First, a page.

Synopsis: Anisotropic Spin Currents in Graphene
Graphene’s exceptional electrical conductance makes it a prime target for spintronics technologies, which exploit the spin of the electron for data storage and transfer. However, it’s hard to manipulate the spins of graphene’s electrons because of weak spin-orbit coupling—the coupling between an electron’s spin and its motion. Researchers have circumvented this problem by placing graphene layers on transition-metal dichalcogenide (TMD) materials with strong spin-orbit coupling. But in doing so, they compromise graphene’s electrical properties. Now two teams have shown that they can manipulate spin-orbit coupling in graphene bilayers so that the lifetimes of two perpendicularly polarized spin currents in the material are significantly different. These graphene bilayers could be used as the basis for spin polarizers, which transmit spins that are polarized in a preferential direction.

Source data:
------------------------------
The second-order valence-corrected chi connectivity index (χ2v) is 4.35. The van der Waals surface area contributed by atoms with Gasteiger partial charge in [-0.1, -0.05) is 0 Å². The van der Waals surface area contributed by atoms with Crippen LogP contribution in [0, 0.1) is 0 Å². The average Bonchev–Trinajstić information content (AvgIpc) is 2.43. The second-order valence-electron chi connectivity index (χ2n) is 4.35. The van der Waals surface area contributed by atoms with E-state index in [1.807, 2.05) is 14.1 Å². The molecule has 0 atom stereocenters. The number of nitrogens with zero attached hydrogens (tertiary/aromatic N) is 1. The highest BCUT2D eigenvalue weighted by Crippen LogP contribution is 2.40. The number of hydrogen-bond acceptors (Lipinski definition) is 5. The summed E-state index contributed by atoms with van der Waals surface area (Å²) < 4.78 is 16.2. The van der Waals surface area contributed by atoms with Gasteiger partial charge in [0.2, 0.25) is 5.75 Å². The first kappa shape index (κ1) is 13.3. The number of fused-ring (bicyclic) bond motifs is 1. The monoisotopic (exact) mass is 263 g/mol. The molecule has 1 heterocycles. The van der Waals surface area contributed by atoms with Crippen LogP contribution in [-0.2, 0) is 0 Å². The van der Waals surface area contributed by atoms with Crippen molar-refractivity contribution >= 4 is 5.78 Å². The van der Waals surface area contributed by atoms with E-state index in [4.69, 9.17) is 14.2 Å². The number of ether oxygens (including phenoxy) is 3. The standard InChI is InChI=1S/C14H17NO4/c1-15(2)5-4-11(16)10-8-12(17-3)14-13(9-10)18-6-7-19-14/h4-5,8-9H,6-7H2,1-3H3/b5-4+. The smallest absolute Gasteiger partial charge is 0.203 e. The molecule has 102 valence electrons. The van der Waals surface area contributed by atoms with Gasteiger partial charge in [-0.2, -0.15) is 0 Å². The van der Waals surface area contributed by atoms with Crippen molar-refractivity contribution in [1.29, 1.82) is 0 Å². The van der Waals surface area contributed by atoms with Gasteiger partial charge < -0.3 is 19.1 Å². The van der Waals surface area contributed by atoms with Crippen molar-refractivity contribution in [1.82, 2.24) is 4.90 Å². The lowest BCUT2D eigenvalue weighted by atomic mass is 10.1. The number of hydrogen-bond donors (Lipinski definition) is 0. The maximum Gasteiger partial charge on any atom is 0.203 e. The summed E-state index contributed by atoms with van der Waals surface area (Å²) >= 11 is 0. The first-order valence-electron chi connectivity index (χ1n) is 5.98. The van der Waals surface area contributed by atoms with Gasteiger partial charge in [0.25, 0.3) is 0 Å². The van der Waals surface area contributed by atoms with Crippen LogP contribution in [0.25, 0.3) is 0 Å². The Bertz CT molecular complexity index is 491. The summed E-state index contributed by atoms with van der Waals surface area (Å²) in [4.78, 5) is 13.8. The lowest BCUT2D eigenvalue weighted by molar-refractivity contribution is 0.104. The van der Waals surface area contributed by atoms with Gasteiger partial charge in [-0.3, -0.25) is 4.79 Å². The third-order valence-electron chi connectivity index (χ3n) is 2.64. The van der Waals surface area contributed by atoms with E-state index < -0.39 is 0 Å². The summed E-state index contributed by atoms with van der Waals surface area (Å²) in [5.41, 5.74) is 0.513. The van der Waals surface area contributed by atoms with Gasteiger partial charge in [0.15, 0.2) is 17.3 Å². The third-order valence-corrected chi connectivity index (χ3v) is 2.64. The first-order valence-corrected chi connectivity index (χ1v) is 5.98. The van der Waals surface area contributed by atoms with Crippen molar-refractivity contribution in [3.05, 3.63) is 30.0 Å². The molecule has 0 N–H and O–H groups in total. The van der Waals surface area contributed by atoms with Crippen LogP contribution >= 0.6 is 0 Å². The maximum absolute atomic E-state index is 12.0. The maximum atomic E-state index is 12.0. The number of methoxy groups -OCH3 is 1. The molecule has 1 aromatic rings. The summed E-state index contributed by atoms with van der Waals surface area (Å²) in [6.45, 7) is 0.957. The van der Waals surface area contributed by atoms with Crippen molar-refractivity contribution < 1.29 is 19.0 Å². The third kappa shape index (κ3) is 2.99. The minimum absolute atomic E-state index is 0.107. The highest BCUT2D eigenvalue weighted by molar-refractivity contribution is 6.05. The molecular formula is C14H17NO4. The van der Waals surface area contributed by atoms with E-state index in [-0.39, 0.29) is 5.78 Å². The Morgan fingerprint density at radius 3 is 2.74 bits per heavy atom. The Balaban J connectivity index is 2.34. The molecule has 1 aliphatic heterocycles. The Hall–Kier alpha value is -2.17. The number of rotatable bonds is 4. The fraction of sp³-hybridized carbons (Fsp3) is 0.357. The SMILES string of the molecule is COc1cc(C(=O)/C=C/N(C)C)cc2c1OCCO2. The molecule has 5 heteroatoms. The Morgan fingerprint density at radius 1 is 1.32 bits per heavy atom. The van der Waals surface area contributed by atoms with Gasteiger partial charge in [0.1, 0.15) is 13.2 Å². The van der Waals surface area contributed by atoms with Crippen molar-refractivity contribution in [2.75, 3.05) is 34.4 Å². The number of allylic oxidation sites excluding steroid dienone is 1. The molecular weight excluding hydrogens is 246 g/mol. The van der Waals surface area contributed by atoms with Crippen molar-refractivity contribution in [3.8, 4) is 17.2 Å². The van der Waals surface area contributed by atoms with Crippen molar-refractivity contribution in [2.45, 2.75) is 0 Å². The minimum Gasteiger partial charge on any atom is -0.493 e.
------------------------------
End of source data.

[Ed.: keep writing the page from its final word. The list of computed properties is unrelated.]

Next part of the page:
The groups built on a recent theory for graphene bilayer structures, which predicted that an electric field could induce an asymmetric spin-orbit coupling in the material. The coupling would be weaker for “out-of-plane” spins, which point in the direction perpendicular to the graphene layer. These spins would stay polarized longer than spins pointing “in plane,” whose lifetimes would be reduced by dephasing effects caused by changes in graphene’s band structure that would be induced by the electric field.
Johannes Christian Leutenantsmeyer from the University of Groningen, Netherlands, and colleagues, and Jinsong Xu from The Ohio State University, Columbus, and colleagues have now confirmed experimentally that electric fields can induce asymmetric spin-orbit coupling in graphene bilayers. Leutenantsmeyer’s and Xu’s teams achieved out-of-plane spin currents up to 12 times larger than the in-plane counterparts. In the experiments of both teams, the currents stayed polarized for around 9 ns, a polarization lifetime over 100 times longer than that previously achieved in graphene-TMD bilayers.
This research is published in Physical Review Letters.
Katherine Wright is a Senior Editor of Physics.